Pentagon’s $1 Billion for Wall: A Door-Opener to Crucial Fixes for Infrastructure, Environment?

Photograph Source Sgt. 1st Class Gordon Hyde – Public Domain

Now that President Donald Trump’s sleight-of-hand has just moved $1 billion and soon possibly $5.1 billion more from the Pentagon’s $674 billion  FY2019 allocation to furnish labor and materials to build his border wall, he’s opened precedent to actions he’s probably never imagined. But domestic activists surely can—and will—if fast enough. So could those in Congress once they stop caterwauling about his “reprogramming” Defense funds they stipulated only for “repairs to existing structures.”

The Corps of Engineers has been assigned to build that “emergency” wall—plus fix roads, lighting in the Yuma-El Paso areas—with Army personnel, construction materials, and vehicles on the American taxpayers’ allocation to the Pentagon’s spending. For FY2020 its take of a proposed $750 billion from federal appropriations is nearly 53 percent of $1.4 billion in the discretionary spending section.

However, because of that action and the Pentagon’s past use of “reprogramming,” the doors could also swing wide to “reprogramming” billions for two real and major national emergency crises threatening our domestic security, let alone the Constitutional guarantee of providing for the common defense, ensuring domestic tranquility, and promoting the general welfare of the American people. The two threats are the oncoming environmental catastrophies and infrastructure repairs to prevent the pending collapse of the nation’s bridges, highways, railways, waterways, dams, levees, and airports.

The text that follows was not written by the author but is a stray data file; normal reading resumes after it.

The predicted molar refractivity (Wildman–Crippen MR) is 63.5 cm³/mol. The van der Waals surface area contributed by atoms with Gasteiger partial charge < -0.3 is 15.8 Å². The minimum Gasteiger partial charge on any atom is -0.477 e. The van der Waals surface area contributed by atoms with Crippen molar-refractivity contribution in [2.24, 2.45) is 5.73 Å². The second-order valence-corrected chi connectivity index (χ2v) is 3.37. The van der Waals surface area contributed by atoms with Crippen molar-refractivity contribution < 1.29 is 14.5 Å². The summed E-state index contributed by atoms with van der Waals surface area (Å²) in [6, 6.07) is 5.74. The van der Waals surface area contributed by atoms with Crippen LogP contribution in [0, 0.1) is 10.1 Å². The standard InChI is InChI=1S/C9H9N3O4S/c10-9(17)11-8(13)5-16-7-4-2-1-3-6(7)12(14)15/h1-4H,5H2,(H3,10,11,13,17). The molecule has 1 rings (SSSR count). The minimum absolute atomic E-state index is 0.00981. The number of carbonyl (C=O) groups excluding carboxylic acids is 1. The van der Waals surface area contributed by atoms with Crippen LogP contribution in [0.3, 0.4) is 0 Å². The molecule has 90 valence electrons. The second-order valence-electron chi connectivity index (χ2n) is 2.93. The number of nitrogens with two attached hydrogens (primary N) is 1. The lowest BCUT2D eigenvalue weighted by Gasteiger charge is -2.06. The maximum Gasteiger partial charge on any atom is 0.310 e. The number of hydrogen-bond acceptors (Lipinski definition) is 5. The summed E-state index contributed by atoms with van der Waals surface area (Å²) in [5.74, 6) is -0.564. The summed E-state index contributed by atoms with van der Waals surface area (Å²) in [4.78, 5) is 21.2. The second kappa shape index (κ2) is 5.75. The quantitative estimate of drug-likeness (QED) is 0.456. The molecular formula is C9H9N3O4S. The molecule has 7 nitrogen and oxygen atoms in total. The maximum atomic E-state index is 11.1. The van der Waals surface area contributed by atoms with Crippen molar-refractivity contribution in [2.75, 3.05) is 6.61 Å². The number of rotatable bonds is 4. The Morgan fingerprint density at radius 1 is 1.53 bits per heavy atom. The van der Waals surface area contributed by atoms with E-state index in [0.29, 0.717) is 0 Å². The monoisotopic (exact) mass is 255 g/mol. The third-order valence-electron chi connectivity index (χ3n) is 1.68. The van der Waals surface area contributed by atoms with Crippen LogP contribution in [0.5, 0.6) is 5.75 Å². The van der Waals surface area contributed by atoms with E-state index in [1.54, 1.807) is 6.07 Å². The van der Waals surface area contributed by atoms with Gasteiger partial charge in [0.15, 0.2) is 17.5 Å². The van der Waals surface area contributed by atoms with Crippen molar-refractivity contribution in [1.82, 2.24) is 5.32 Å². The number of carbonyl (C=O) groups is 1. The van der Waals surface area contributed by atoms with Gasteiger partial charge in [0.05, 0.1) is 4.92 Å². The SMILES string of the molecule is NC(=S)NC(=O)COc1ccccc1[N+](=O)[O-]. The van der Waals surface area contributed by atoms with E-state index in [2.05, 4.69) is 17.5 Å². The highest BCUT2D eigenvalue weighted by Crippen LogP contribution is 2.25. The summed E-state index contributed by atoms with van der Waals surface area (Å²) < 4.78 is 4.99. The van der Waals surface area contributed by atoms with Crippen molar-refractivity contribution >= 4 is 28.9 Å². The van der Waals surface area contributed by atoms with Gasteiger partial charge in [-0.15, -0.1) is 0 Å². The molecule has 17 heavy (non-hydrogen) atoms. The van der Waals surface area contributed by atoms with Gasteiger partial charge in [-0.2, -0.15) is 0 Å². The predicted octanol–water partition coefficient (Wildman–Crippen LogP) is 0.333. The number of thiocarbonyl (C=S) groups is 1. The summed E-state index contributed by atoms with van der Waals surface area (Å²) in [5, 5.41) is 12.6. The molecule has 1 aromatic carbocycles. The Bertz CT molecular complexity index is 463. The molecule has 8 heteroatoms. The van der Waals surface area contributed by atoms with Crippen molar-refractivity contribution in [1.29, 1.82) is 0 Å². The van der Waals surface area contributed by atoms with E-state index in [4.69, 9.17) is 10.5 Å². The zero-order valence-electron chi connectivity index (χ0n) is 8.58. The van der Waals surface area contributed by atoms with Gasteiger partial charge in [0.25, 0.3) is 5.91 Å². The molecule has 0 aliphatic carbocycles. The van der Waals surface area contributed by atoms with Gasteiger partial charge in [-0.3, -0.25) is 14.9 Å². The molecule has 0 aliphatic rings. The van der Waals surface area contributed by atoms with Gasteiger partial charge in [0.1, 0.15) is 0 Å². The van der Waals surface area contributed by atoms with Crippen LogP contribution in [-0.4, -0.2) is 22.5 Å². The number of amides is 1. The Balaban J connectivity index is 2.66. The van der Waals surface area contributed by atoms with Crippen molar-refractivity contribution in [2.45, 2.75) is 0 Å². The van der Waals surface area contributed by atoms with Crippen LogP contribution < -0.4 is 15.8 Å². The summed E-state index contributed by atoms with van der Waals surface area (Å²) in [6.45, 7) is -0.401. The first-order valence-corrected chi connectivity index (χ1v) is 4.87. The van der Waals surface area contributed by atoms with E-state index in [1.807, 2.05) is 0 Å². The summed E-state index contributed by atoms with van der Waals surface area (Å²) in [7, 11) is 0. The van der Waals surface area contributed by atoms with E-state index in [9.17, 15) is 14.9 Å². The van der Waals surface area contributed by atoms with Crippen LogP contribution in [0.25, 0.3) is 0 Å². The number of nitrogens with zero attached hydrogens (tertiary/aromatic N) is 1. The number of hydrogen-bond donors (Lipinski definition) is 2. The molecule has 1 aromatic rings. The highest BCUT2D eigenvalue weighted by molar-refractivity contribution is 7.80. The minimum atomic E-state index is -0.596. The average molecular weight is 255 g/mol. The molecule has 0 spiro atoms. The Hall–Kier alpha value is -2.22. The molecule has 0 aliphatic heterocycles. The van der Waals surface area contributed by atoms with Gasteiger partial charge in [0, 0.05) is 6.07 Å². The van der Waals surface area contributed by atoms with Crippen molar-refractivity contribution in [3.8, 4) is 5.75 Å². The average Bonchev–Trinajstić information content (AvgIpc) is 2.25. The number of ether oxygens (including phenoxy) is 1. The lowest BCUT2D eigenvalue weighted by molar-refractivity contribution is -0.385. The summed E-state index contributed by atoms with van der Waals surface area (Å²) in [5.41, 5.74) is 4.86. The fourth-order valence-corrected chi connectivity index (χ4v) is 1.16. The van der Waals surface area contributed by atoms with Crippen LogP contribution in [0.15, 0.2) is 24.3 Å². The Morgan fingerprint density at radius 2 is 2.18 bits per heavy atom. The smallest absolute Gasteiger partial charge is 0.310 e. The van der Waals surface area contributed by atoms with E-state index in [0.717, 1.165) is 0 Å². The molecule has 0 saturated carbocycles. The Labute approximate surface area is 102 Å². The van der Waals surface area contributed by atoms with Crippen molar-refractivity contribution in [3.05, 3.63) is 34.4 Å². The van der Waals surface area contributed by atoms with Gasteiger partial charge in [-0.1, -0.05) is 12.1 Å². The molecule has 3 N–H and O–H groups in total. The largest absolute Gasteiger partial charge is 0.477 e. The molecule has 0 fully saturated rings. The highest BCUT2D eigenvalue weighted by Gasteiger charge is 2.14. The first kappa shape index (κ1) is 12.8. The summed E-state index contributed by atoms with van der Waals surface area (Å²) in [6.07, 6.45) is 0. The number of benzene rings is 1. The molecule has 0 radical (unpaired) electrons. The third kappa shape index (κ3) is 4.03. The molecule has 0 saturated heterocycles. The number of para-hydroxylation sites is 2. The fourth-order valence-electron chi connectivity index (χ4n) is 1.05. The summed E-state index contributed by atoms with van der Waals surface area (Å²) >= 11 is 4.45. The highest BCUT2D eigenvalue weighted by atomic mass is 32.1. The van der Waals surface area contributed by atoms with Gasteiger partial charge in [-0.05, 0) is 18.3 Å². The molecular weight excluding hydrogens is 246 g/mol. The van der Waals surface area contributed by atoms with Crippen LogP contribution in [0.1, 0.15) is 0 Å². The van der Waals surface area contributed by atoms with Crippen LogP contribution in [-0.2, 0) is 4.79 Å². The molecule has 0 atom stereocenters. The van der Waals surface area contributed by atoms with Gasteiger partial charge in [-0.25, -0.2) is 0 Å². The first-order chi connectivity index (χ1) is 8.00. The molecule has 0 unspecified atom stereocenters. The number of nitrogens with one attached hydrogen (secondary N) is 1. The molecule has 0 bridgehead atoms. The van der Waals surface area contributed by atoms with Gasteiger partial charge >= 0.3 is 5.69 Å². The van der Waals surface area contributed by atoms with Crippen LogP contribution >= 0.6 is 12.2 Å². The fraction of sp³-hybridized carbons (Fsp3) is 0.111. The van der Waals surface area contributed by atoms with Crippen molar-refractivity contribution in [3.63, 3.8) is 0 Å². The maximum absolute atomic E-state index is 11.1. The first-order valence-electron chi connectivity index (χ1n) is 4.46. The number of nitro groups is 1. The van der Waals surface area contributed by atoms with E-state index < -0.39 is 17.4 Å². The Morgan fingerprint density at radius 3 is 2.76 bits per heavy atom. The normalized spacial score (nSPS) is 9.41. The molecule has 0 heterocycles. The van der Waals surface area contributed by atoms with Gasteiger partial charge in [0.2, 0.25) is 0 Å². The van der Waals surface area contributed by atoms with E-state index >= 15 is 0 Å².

Moreover, today’s taxpayers certainly know by now that the Pentagon has cash available to cover this kind of “defense,” considering decades of audit avoidance. The public has long suspected billions have covered waste, cost overruns, and defunct or questionable projects, like the recent $11.5 billion order for 141 of the technically troubled F-35 fighter jets at $89.2 million apiece.

Tell that to California’s forest fire victims who’ll probably never recoup their collective $12.4 billion in losses of homes and businesses. Or those suffering from the devastating Midwestern floods that may reach far more than $3billion. And particularly the still-recovering thousands of Puerto Ricans two years after Hurricane Maria ($94 billion). Coastal areas are expected to be under natural “attack,” as in 2012 when Hurricane Sandy struck New Jersey and New York City ($70.2 billion) risking the lives of 50 million. The West Coast is bracing for the planet’s “Big One,” an 8.0earthquake which in Los Angeles alone carries a prediction of 1,800 dead, 50,000 injured, and $200 billion damages. Those living near dams, whether age-cracked or erosion-undermined, had to be unnerved two years ago when a 30-foot hole developed in California’s Oroville dam requiring the evacuation of 100,000.

Even when the Pentagon was called the “War Department” up to 1949, its leaders were masters at the ability to shift Congressional appropriations to respond to domestic priorities, especially addressing horrifying natural disasters. Its past and present history on that score demonstrate current officials are well aware that these two oncoming juggernauts are far more immediate and critical to Americans than protecting corporations’ billion-dollar “national interests” by building and maintaining 800 bases around the globe.